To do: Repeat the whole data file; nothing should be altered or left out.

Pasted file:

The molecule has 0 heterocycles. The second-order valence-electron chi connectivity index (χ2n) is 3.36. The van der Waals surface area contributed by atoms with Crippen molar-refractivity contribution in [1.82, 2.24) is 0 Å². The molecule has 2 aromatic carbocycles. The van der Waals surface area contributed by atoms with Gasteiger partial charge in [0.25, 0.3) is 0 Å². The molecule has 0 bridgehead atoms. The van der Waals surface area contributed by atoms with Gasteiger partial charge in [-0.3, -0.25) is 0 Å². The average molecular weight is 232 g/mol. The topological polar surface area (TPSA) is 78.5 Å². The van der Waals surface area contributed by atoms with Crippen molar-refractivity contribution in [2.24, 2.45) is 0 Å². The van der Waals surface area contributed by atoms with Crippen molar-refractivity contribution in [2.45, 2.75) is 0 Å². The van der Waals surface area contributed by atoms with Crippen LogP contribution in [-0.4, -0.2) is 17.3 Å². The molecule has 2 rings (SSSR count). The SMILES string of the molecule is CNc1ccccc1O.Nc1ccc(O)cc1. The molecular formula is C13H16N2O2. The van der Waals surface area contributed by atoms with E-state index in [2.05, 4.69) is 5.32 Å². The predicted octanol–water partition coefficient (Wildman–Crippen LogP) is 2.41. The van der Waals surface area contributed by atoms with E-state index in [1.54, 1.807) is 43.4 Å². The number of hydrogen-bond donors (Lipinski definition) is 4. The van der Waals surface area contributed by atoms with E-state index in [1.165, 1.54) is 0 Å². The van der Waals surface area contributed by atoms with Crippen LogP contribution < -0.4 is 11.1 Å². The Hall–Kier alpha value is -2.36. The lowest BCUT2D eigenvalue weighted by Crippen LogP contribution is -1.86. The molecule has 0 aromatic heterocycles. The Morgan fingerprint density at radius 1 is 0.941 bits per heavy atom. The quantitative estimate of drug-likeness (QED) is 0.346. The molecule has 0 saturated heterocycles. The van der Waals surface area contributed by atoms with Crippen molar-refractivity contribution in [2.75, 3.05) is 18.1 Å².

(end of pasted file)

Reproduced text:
The molecule has 0 heterocycles. The second-order valence-electron chi connectivity index (χ2n) is 3.36. The van der Waals surface area contributed by atoms with Crippen molar-refractivity contribution in [1.82, 2.24) is 0 Å². The molecule has 2 aromatic carbocycles. The van der Waals surface area contributed by atoms with Gasteiger partial charge in [0.25, 0.3) is 0 Å². The molecule has 0 bridgehead atoms. The van der Waals surface area contributed by atoms with Gasteiger partial charge in [-0.3, -0.25) is 0 Å². The average molecular weight is 232 g/mol. The topological polar surface area (TPSA) is 78.5 Å². The van der Waals surface area contributed by atoms with Crippen molar-refractivity contribution in [2.24, 2.45) is 0 Å². The van der Waals surface area contributed by atoms with Crippen molar-refractivity contribution in [2.45, 2.75) is 0 Å². The van der Waals surface area contributed by atoms with Crippen LogP contribution in [-0.4, -0.2) is 17.3 Å². The molecule has 2 rings (SSSR count). The SMILES string of the molecule is CNc1ccccc1O.Nc1ccc(O)cc1. The molecular formula is C13H16N2O2. The van der Waals surface area contributed by atoms with E-state index in [2.05, 4.69) is 5.32 Å². The predicted octanol–water partition coefficient (Wildman–Crippen LogP) is 2.41. The van der Waals surface area contributed by atoms with E-state index in [1.54, 1.807) is 43.4 Å². The number of hydrogen-bond donors (Lipinski definition) is 4. The van der Waals surface area contributed by atoms with E-state index in [1.165, 1.54) is 0 Å². The van der Waals surface area contributed by atoms with Crippen LogP contribution < -0.4 is 11.1 Å². The Hall–Kier alpha value is -2.36. The lowest BCUT2D eigenvalue weighted by Crippen LogP contribution is -1.86. The molecule has 0 aromatic heterocycles. The Morgan fingerprint density at radius 1 is 0.941 bits per heavy atom. The quantitative estimate of drug-likeness (QED) is 0.346. The molecule has 0 saturated heterocycles. The van der Waals surface area contributed by atoms with Crippen molar-refractivity contribution in [2.75, 3.05) is 18.1 Å².